• Ideas
  • Dating

Situationships Are the Future of Dating. That’s Not a Bad Thing

7 minute read
Battle is a certified clinical sexologist and sex and dating coach, educator, and speaker. She is the author of This is Supposed to Be Fun: How to Find Joy in Hooking Up, Settling Down, and Everything in Between

Somewhere between great love and no strings attached lies a category of relationship that needs a bit more defining. It’s emotionally connected, but without commitment or future planning. The labels “boyfriend” and “girlfriend” don’t really apply, but it’s way beyond a casual hookup. It includes going on dates, having sex, and building intimacy without a clear objective in mind. Enter “situationship.”

Coined by Carina Hsieh in 2017, when the use of dating apps was on the rise, it makes sense that as more and more people embarked on dating through swiping and matching that relationship statuses had to change as well. Hsieh described situationships as “a hookup with emotional benefits,” as opposed to the equally amorphous “friends with benefits,” which starts platonically but develops a sexual component. What the two do have in common, though, is a lack of commitment and clearly defined roles. And that lack of commitment in situationships could actually have more freeing effects than one might think.

For those who are dubious of undefined entanglements, don’t be fooled: Situationships are relationships. In fact, in Tinder’s most recent Year In Swipe report, the number one trend was that “Young singles are owning the situationship as a valid relationship status.” This has led to the creation of “relationship goals” on Tinder, a space where eager daters can select from six options including: Long-term partner; long-Term, open to short; short-term, open to long; short-term fun; new friends; or still figuring it out. Daters can choose an option that suits their needs best and are prompted to confirm or change their choice each week.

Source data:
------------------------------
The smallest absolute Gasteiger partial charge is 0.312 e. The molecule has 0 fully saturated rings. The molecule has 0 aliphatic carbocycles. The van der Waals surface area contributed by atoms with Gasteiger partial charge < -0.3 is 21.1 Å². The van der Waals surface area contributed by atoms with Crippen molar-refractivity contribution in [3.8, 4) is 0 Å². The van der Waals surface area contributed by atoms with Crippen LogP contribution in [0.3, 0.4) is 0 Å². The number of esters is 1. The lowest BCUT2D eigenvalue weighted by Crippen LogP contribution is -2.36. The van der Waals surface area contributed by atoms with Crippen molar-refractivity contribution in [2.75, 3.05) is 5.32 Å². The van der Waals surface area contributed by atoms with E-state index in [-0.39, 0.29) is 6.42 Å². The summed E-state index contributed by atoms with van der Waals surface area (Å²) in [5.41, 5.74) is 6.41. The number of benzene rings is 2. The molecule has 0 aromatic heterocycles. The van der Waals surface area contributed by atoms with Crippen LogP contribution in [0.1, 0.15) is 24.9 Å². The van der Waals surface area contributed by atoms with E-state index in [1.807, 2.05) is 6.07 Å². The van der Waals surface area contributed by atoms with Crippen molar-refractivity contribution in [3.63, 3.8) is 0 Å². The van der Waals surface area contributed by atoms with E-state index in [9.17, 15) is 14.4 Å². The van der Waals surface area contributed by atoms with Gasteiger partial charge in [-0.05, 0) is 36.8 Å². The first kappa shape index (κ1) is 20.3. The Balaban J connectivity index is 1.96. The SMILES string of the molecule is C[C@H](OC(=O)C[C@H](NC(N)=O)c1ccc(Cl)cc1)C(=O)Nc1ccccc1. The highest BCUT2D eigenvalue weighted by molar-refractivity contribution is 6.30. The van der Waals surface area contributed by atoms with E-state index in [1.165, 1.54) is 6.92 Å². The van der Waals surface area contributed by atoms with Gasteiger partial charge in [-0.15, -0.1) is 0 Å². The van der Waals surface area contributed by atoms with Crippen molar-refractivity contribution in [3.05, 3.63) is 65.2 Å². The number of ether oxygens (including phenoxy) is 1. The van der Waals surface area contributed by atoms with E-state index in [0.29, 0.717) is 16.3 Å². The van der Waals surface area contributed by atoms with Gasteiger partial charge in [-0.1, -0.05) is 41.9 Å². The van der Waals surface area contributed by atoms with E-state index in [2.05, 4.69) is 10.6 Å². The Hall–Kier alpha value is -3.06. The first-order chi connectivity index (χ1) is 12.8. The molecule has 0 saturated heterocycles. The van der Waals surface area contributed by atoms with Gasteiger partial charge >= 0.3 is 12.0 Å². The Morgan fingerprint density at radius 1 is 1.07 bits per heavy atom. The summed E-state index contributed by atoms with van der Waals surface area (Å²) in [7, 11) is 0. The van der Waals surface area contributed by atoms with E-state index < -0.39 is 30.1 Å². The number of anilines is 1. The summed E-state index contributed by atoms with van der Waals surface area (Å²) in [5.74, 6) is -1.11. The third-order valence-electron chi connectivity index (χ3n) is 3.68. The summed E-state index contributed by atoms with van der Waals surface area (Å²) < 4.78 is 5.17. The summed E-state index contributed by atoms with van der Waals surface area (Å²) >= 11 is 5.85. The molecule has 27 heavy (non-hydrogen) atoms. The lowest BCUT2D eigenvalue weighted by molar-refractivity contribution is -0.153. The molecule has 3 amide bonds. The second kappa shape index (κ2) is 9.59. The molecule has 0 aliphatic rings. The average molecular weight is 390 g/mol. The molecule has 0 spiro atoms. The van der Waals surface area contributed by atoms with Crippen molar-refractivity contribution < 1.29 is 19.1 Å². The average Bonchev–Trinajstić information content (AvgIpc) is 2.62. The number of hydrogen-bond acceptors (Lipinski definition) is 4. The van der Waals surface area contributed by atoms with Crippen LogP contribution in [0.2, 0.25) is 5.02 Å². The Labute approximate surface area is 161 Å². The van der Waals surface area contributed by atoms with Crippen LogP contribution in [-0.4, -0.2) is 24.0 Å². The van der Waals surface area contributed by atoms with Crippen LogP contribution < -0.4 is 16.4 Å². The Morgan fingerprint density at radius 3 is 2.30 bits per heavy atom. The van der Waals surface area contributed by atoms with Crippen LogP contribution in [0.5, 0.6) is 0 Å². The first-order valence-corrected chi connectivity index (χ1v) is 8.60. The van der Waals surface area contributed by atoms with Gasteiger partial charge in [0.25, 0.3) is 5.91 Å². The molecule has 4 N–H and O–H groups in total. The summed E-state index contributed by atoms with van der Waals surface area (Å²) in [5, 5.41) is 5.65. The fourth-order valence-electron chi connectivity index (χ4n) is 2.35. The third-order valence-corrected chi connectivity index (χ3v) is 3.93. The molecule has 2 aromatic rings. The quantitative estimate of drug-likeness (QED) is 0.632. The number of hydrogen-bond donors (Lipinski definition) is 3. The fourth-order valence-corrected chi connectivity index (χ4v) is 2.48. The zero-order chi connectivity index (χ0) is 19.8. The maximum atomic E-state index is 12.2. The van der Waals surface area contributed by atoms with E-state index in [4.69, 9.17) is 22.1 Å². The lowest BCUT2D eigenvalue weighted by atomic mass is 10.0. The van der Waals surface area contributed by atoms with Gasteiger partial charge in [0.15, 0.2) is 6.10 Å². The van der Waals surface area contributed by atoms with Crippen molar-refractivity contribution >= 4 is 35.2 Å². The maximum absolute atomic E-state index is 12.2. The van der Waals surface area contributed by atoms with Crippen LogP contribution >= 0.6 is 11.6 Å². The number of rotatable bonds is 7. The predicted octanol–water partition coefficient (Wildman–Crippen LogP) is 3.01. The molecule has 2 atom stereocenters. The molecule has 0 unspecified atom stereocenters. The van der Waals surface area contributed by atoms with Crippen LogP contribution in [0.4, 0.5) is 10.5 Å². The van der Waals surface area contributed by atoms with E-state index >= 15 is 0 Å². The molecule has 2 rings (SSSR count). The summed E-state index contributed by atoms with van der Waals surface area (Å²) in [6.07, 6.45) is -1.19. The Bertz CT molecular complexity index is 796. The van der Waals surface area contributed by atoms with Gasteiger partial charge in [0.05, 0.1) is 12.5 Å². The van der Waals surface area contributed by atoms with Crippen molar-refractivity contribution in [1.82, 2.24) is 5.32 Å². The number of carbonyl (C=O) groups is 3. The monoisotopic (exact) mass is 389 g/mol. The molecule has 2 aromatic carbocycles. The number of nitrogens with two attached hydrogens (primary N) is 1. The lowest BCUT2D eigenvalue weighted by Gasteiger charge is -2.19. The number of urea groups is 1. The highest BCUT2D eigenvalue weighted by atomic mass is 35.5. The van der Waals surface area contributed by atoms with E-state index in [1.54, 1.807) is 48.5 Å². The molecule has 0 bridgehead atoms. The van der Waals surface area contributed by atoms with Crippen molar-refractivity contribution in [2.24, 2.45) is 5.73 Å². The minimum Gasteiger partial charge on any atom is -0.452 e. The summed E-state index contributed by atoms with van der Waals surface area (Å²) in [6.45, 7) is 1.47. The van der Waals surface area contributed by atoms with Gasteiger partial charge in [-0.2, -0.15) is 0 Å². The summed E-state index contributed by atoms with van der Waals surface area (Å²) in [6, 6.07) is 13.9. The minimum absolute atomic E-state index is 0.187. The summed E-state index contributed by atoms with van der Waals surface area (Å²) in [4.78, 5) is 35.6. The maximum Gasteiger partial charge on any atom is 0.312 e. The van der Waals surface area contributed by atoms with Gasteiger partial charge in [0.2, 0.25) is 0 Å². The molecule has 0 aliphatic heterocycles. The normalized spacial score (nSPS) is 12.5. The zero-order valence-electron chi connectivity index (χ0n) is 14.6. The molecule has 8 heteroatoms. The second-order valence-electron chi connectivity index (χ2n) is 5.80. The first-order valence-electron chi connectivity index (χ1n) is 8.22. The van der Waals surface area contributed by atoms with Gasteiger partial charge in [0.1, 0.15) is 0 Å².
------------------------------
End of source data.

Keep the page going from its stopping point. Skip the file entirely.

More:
Many daters still view situationships as deterrents from their dating goals and are uncomfortable not knowing where a relationship is going or what role they play in the lives of the people they’re dating. But something has shifted over the last few years. Rather than seeing situationships as a trap to be avoided, daters are now embracing the idea that some relationships don’t need to be rigidly defined. For some, the need for flexibility and openness points to a trend that might be here to stay. Situationships, with all of their gray area, might actually be helping people focus less on defining where they’re going and more on fully enjoying the present.

Read More: The Hazards of Searching for ‘Marriage Material’

As a sex and dating coach, many of my dating clients work with me because they want long-term partnership, whatever that means to them. They’re usually open to exploring possibilities in the process, and I encourage them to do so. Staying open to people who may not be exactly aligned with your initial dating goal makes things a little easier, and way more fun. It removes the urgency of immediately finding what you’re looking for, allowing you to stay open to enriching connections while you search. Rather than berating yourself for exploring someone that catches your eye, you can embrace that experience for what it is. This also keeps you from staying in untenable situations, because you’re less likely to force a relationship when it isn’t really ideal for you. In this way, situationships actually provide a structure or framework for understanding relationships that don’t fit neatly into a box. Maybe it wasn’t a “waste of time.” Maybe it was just a situationship.